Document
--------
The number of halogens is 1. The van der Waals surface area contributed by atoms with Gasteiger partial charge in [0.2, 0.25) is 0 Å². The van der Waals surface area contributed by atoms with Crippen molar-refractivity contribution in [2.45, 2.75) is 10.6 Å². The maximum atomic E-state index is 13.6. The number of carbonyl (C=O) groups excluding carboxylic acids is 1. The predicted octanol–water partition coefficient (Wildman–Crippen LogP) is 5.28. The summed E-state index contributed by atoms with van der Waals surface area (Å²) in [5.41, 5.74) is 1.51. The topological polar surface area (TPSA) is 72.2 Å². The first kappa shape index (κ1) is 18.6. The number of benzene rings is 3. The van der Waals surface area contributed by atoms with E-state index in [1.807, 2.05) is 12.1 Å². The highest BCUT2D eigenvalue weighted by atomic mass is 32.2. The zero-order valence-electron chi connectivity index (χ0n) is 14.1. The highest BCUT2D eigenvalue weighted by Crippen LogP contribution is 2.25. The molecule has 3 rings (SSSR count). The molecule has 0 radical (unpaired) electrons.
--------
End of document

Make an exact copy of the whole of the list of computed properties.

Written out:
The number of halogens is 1. The van der Waals surface area contributed by atoms with Gasteiger partial charge in [0.2, 0.25) is 0 Å². The van der Waals surface area contributed by atoms with Crippen molar-refractivity contribution in [2.45, 2.75) is 10.6 Å². The maximum atomic E-state index is 13.6. The number of carbonyl (C=O) groups excluding carboxylic acids is 1. The predicted octanol–water partition coefficient (Wildman–Crippen LogP) is 5.28. The summed E-state index contributed by atoms with van der Waals surface area (Å²) in [5.41, 5.74) is 1.51. The topological polar surface area (TPSA) is 72.2 Å². The first kappa shape index (κ1) is 18.6. The number of benzene rings is 3. The van der Waals surface area contributed by atoms with E-state index in [1.807, 2.05) is 12.1 Å². The highest BCUT2D eigenvalue weighted by atomic mass is 32.2. The zero-order valence-electron chi connectivity index (χ0n) is 14.1. The highest BCUT2D eigenvalue weighted by Crippen LogP contribution is 2.25. The molecule has 3 rings (SSSR count). The molecule has 0 radical (unpaired) electrons.